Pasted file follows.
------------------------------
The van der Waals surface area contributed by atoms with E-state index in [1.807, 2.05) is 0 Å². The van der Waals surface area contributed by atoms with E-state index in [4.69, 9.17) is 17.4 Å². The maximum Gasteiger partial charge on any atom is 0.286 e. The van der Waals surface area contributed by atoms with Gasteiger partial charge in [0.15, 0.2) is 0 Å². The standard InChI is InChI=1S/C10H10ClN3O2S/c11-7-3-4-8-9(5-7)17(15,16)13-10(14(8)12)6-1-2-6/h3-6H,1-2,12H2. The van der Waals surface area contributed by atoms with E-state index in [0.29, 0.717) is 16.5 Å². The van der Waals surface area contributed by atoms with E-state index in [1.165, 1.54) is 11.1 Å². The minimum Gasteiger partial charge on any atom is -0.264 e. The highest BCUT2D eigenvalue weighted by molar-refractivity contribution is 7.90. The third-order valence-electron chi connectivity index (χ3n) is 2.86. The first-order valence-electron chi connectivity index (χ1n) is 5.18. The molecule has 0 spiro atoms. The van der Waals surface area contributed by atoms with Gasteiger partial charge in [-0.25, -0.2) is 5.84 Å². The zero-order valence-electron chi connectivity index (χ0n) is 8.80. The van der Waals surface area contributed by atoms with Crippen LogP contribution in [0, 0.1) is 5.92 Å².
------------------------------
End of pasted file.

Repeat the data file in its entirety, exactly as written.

The van der Waals surface area contributed by atoms with E-state index in [1.807, 2.05) is 0 Å². The van der Waals surface area contributed by atoms with E-state index in [4.69, 9.17) is 17.4 Å². The maximum Gasteiger partial charge on any atom is 0.286 e. The van der Waals surface area contributed by atoms with Gasteiger partial charge in [0.15, 0.2) is 0 Å². The standard InChI is InChI=1S/C10H10ClN3O2S/c11-7-3-4-8-9(5-7)17(15,16)13-10(14(8)12)6-1-2-6/h3-6H,1-2,12H2. The van der Waals surface area contributed by atoms with E-state index in [0.29, 0.717) is 16.5 Å². The van der Waals surface area contributed by atoms with E-state index in [1.165, 1.54) is 11.1 Å². The minimum Gasteiger partial charge on any atom is -0.264 e. The highest BCUT2D eigenvalue weighted by molar-refractivity contribution is 7.90. The third-order valence-electron chi connectivity index (χ3n) is 2.86. The first-order valence-electron chi connectivity index (χ1n) is 5.18. The molecule has 0 spiro atoms. The van der Waals surface area contributed by atoms with Gasteiger partial charge in [-0.25, -0.2) is 5.84 Å². The zero-order valence-electron chi connectivity index (χ0n) is 8.80. The van der Waals surface area contributed by atoms with Crippen LogP contribution in [0, 0.1) is 5.92 Å².